The president of the International Paralympic Committee, the Brazilian Andrew Parsons, began speaking in his opening speech at the Winter Paralympic Games in Beijing last Friday. “Tonight I want – I must – start with a message of peace,” he began. “I am horrified by what is happening in the world right now. The 21st century is a time of dialogue and diplomacy, not of war and hatred”, he maintained, referring to the Russian invasion of Ukraine. But his message of peace did not reach the host country of the games: state television CCTV censored those words, which it did not translate into Mandarin.
That same weekend, iQiyi, the streaming platform that holds the broadcast rights to English football, canceled broadcast of Premier League matches so as not to display messages of support for Ukraine in the stadiums, including the band of the team captains with the yellow and blue colors of the flag of the attacked country.
In all wars, propaganda and his sister censorship become one of the fronts. China, which has aligned itself with non-impartial neutrality with Russia in the conflict in Ukraine, represents one of its battlefields. In it, Chinese government spokesmen have taken up the Russian story. For two days, its Ministry of Foreign Affairs has repeated accusations launched by Russia without presenting evidence: that the United States maintains some thirty chemical weapons laboratories in Ukraine. In it too, the narrative of the national media has been evolving to adapt to that of the Government as Beijing’s position has been changing nuances. Voices expressing a different message are erased.
By repeating from the official tribunes the same message as Moscow, “China tries to find a logical argument to justify its support for Russia” on the invasion, says Justyna Szczudlik, of the Polish Institute of International Affairs. This expert notes that China’s official discourse “avoids mentioning Ukraine by name. He always refers to the ‘Ukrainian problem’, the ‘Ukrainian situation’. She does not express explicit support for the territorial integrity of Ukraine; she only speaks in general of ‘respect for the sovereignty and territorial integrity of States’”. Instead, she does mention Russia over and over again by name.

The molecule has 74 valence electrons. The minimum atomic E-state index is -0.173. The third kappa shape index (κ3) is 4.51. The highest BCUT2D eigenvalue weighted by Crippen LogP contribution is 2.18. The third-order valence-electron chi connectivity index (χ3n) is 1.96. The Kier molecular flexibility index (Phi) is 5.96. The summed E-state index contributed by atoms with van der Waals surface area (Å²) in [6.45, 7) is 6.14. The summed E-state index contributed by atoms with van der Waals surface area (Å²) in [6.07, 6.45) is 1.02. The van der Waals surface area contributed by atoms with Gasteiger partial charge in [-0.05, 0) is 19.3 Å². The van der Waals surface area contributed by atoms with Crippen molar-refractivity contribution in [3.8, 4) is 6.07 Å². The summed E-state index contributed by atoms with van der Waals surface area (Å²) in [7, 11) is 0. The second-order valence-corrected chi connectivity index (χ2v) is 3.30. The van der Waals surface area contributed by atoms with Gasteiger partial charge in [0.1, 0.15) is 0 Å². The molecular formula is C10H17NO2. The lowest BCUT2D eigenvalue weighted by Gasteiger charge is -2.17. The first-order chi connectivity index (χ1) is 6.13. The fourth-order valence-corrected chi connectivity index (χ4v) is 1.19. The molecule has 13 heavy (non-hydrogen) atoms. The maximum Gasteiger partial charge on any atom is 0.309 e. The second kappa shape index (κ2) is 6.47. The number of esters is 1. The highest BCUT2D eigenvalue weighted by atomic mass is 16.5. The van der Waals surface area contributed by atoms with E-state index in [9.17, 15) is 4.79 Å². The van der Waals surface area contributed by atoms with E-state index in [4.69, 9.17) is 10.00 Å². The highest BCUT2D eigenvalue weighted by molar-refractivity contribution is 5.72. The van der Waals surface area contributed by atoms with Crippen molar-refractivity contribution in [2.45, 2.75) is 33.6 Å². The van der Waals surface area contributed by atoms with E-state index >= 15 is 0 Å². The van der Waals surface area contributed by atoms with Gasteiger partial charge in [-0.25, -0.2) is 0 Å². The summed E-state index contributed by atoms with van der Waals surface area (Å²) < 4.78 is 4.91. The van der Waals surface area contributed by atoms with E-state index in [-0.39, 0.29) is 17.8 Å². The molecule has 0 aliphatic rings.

Beijing’s position, at least verbally, has settled on a “heeled neutrality” of support for Moscow, which its media have imitated. In the weeks prior to the conflict, official spokespersons, the media and social networks mocked – as Russia did – the United States’ claims about Vladimir Putin’s intentions to invade the neighboring country. On the eve of the attack, Shimiana digital owned by the official newspaper beijingnewsapparently mistakenly published a directive from the Chinese Cyber Security Agency to the media: information favorable to the US or critical of Russia should not be published, comments on the news should be carefully filtered, and the media should use the information sent by the three state giants: the Xinhua agency, CCTV and the People’s Daily.
The first days of the war the media were very cautious when it came to reporting. While in the rest of the world the invasion monopolized pages and minutes of broadcasting, the Chinese media kept silent or relegated their coverage to give priority to the speeches of President Xi Jinping or the hangover from the Olympic Games. They did not use the word “war” or “invasion”, but rather “crisis” or “special operation”.